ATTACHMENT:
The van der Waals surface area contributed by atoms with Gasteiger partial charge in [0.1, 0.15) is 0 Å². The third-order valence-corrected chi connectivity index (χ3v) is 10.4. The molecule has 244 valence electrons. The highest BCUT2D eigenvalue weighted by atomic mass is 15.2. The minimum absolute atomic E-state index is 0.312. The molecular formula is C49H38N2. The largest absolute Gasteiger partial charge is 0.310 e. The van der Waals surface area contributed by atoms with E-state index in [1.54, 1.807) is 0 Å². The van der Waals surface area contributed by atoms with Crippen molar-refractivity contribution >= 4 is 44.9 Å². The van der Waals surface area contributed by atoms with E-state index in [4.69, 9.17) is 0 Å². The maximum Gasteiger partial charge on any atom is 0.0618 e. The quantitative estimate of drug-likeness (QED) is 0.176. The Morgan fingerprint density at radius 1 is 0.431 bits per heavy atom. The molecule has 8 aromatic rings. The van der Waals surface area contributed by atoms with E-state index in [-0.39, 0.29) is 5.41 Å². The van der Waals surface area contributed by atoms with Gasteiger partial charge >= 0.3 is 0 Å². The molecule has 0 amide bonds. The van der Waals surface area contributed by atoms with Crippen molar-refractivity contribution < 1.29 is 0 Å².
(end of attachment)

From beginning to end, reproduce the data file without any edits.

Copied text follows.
The van der Waals surface area contributed by atoms with Gasteiger partial charge in [0.1, 0.15) is 0 Å². The third-order valence-corrected chi connectivity index (χ3v) is 10.4. The molecule has 244 valence electrons. The highest BCUT2D eigenvalue weighted by atomic mass is 15.2. The minimum absolute atomic E-state index is 0.312. The molecular formula is C49H38N2. The largest absolute Gasteiger partial charge is 0.310 e. The van der Waals surface area contributed by atoms with E-state index in [1.54, 1.807) is 0 Å². The van der Waals surface area contributed by atoms with Crippen molar-refractivity contribution >= 4 is 44.9 Å². The van der Waals surface area contributed by atoms with E-state index in [4.69, 9.17) is 0 Å². The maximum Gasteiger partial charge on any atom is 0.0618 e. The quantitative estimate of drug-likeness (QED) is 0.176. The Morgan fingerprint density at radius 1 is 0.431 bits per heavy atom. The molecule has 8 aromatic rings. The van der Waals surface area contributed by atoms with E-state index in [-0.39, 0.29) is 5.41 Å². The van der Waals surface area contributed by atoms with Gasteiger partial charge >= 0.3 is 0 Å². The molecule has 0 amide bonds. The van der Waals surface area contributed by atoms with Crippen molar-refractivity contribution < 1.29 is 0 Å².